Science Fiction Hotels Already Exist
Not so long ago, telephones had chords. And not long before that they had wind up handles with people talking on party lines where several people in the neighbourhood had to share the same number and others could listen in to your call if they wanted to. If you wanted to record a movie, you needed a shoulder-mounted apparatus the size of a bazooka. And if you wanted information about the Korowai tribe in Papua New Guinea, you had to sit in a library and dig for it. Our modern digital devices and global information networks seem miraculous by comparison, and indeed they are—but that doesn’t mean they won’t meet with the same fate. The forward march of technology is relentless. What seemed like science fiction yesterday is reality today, and will become the dinosaur of tomorrow.
It’s also happening faster as time goes by. Some scientists and mathematicians believe that technological advancement will eventually find itself accelerating at an inconceivable pace, resulting in all kinds of scary sci-fi scenarios. But we’re not going to go there. We’re going to hope the Matrix trilogy has taught us all a valuable lesson, and that technology, as fast as it does progress, will do so at a rate we can all handle.
In terms of hotels and the hospitality industry (which this blog is about, after all), I’m here to tell you that science fiction is already here. We’re not talking about checking in with your phone or hailing room service from your laptop, useful though these features may be. We’re talking about a lot more than that.
The newly opened Aria Resort and Casino in Las Vegas is a striking example. Because every room in the complex is fitted with its own fiberoptic connection, room automation is robust and reliable. When you unlock and open the door, the entire room responds. Curtains open, music or television comes on, and the cooling system gets to work (important, as you’re in the desert). All of your in-room features are controlled with a touchscreen remote (or an app, or the TV), and it all goes into a master database that tells the hotel what you like and what you want; so that when you come back for a return visit, the room knows you.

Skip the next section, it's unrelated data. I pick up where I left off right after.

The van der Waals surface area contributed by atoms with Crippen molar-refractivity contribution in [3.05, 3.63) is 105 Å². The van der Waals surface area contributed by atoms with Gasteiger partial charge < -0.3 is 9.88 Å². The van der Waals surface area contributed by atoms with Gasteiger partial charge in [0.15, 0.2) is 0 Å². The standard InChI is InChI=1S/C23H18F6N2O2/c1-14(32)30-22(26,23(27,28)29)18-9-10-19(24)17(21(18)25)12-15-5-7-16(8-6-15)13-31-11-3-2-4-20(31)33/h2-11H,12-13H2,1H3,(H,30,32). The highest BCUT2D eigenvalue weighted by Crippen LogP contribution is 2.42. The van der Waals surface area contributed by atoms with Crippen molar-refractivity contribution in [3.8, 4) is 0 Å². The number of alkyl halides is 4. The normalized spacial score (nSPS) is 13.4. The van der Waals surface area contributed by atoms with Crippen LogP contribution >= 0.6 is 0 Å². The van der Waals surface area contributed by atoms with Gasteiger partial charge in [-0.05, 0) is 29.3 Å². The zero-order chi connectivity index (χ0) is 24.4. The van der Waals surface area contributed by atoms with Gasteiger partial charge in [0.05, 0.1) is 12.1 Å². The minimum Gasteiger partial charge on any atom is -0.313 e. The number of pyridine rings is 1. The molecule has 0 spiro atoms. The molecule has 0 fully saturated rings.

The hotel also gives guests the option of registering their phone with the hotel and allowing location services. Essentially, the hotel knows where you are. It sounds scary, but there are practical benefits. If you’re near the poker tables, for instance, you can get notifications about empty chairs. If you’re near a restaurant, a digital coupon can be delivered instantly.
The Aria also has sophisticated touchscreen slot machines that can be changed at will, depending on what games are working with players and what games are not. Digital menus and information kiosks are everywhere, issuing dinner reservations with the touch of a button and analyzing what people like. If something on the menu isn’t working, the hotel’s central nervous system can replace with something that does.
The crown jewel, and perhaps the most disturbing feature, is facial recognition software that allows the hotel to identify individual guests. This makes it easier for the hotel to deliver a personalized experience, but of course it also has security applications. That infamous Las Vegas “eye in the sky” is more powerful than ever, and although it remains to be seen how comfortable people will actually be with facial recognition technology, it’s hard to imagine other Las Vegas resorts not following suit.
- There are other hotels and resorts around the world that boast some of these incredible features—in addition to other unique ideas.
- The Upper House in Hong Kong has motion sensors in every room to prevent housekeeping from opening the door when you’re inside.
- The Nine Zero Hotel in Boston makes use of iris scanners instead of room keys to grant access to individual rooms. That’s right—the door unlocks after scanning your eyes.
- The Wit Hotel in Chicago has scanners that detect body temperature and adjust room climate accordingly.
- The Aloft Hotel in Cuptertino has a robot butler that delivers snacks and towels to guests.
Gimmick or reality?
Much of the technology hotels are using today is geared toward a more personalized experience. Some of it saves energy and resources. Other features seem more novel than practical. Can we really not be bothered to open the curtains manually or adjust the thermostat by hand? As guests, do we want hotels sending push notifications according to where we are in the building or city? What about hacking concerns? Will privacy and personal data be comprised by hotels with central nervous systems that are becoming more and more automated?
All of these questions merit careful thinking. As owners, managers and investors, we must consider each technological stride from multiple angles. Hopping on the bandwagon could add meaningfully to the guest experience. On the other hand, you could be left with a very expensive wind-up telephone with everyone listening in. Carrier pigeon anyone?
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